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2011 Hyundai Sonata

By Design

Five years ago this month, I wrote about the 2006 Hyundai Sonata, saying, "It isn't beautiful, elegant, or at all innovative, but neither is it ugly, clumsy, inelegant, or embarrassing," and I concluded that, "One more generation of Sonatas, if the designers continue in this trajectory, should see Hyundai becoming downright desirable."

I think Hyundai has achieved desirability with the 2011 Sonata, but not on the basis of its styling. Instead, it is a combination of ever-higher quality and perfectly normative "international" styling that makes this bigger and, yes, better-looking car something that people can buy with the same expectation of reliability that traditionally has characterized Toyota.

When you buy a Hyundai, you don't expect class-leading handling and performance, and you certainly don't get the prestige attached, rightly or wrongly, to old-line European makes. But if you're not a serious car enthusiast and just want predictably dependable transportation, Hyundai is perhaps the best answer on offer today.

The new Sonata's proportions are good, with the front wheelhouse far enough forward to allow a moderately long hood. The Peugeot-like headlamp clusters add visual length, and only the convoluted chrome grille really offends my aesthetic sensibilities. The roof is long, with an elegant sweeping arc from hood to deck, and the sides are commendably plain, with one prominent crease running through the door handles. The third piece of side glass is in the body, not the door-much nicer than the outgoing Sonata's awkward solution.

The interior looks very good, with a steering wheel bearing multiple controls in what appears to be a logical arrangement, although one would have to live with the Sonata awhile to fully appreciate it (or not). There's too much black for my taste, but the sides of the console spreading into face-level vents mitigate that with a nonglare, lighter tone. The instrument panel-one of the best in an affordable car in the past ten years-is at once original and functional.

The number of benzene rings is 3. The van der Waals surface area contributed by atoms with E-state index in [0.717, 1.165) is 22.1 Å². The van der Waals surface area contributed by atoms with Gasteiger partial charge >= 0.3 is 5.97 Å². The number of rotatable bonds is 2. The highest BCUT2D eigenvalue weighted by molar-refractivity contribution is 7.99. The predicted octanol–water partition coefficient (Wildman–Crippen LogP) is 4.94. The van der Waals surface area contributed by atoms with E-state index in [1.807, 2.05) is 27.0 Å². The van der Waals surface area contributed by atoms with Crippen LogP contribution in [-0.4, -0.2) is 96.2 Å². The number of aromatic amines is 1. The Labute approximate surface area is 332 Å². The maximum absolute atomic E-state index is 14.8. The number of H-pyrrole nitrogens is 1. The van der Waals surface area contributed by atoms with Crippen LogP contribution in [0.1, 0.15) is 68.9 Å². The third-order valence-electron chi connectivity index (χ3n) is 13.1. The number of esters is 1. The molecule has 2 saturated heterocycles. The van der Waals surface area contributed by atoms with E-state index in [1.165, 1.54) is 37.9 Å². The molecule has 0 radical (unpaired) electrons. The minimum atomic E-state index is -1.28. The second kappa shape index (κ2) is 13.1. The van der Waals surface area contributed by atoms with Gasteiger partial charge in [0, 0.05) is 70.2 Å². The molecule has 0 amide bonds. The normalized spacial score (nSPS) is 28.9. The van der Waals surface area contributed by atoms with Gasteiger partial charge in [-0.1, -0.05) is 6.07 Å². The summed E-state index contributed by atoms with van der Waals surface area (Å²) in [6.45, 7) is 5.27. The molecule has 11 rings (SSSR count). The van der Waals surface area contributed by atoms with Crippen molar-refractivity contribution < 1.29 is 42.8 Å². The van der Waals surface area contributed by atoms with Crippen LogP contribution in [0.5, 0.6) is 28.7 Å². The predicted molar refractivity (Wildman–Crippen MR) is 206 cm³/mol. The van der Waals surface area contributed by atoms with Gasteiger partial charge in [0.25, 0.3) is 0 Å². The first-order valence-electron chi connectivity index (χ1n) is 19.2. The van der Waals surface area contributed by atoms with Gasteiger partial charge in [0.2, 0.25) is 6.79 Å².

The rear body surfacing is decent, although the sweep down from the rear lamps is exactly like those seen on at least twenty cars from seven or eight countries. The carefully designed twin exhausts that I praised five years ago are even better now, and the result of all this is a nice car that you'd never have to explain away. But no one would think you'd been seduced by a pretty face, either. I'll repeat: Hyundai is on the right track, but it still needs to develop an individual, indigenous automotive style. I am confident that it will do so, and I wait impatiently for the next Sonata.

1. The roof profile is echoed by the elegant upper line of the side glass, with painted B-pillar and window surrounds.

2. There's a bit less tumblehome than one might hope to see, but with side curtain air bags, there has to be more volume in the upper structure.

3. This unfortunate little triangle is necessary to allow the door glass to descend. This is always a problem
for designers, but most buyers prefer windows that open.

4. The actual daylight opening of the quarter light is minimal, but the effect is to add useful visual length to the Sonata's side profile.

5. This generic plane curving downward to a surface above the strike face is a detail seen on dozens of other cars. It works, but originality suffers.

6. One of the new Sonata's best features is this strong character line that's derived from the backup lights and carries forward through the door handles.

7. Interesting interacting surfaces here allow this chrome accent to overlap the character-line rib, adding to the car's visual width despite the lack of one continuous line.

8. This nicely modeled spoiler lip fades into the top of the quarter panel, keeping the deck lid high and fairly flat and also describing a spacious, rectilinear trunk.

9. The graceful sculpture of the rearview mirror is worthy of Constantin Brâncuşi at his best. Very nice indeed.

10. The hood is stiffened by a slight drop in the center section and the sharp forward continuation of the A-pillar's leading edge.

11. The headlamp cluster is long and its interior complex, but the large, well-defined main-beam portion gives a sense of direction and purposefulness.

12. The foglamps are surprisingly big but are well proportioned in the front end's total composition.

13. The grille carries the hood indent downward, but the fussy surfacing is overdone.

14. Outboard A/C outlets mirror the wider-at-the-top vents on the console.

15. The optional paddle shifters are invisible in this view, but they're definitely present and agreeably unobtrusive.

16. Controls on the lower spokes of the steering wheel are a good idea a priori, but will be established only with daily use.

17. A pleasant touch is the sides of the console growing up and out like a plant, encompassing the A/C vents at the top.

18. This sweeping line separates the upper instrument panel from the turned-under lower section and flows nicely into the door panels.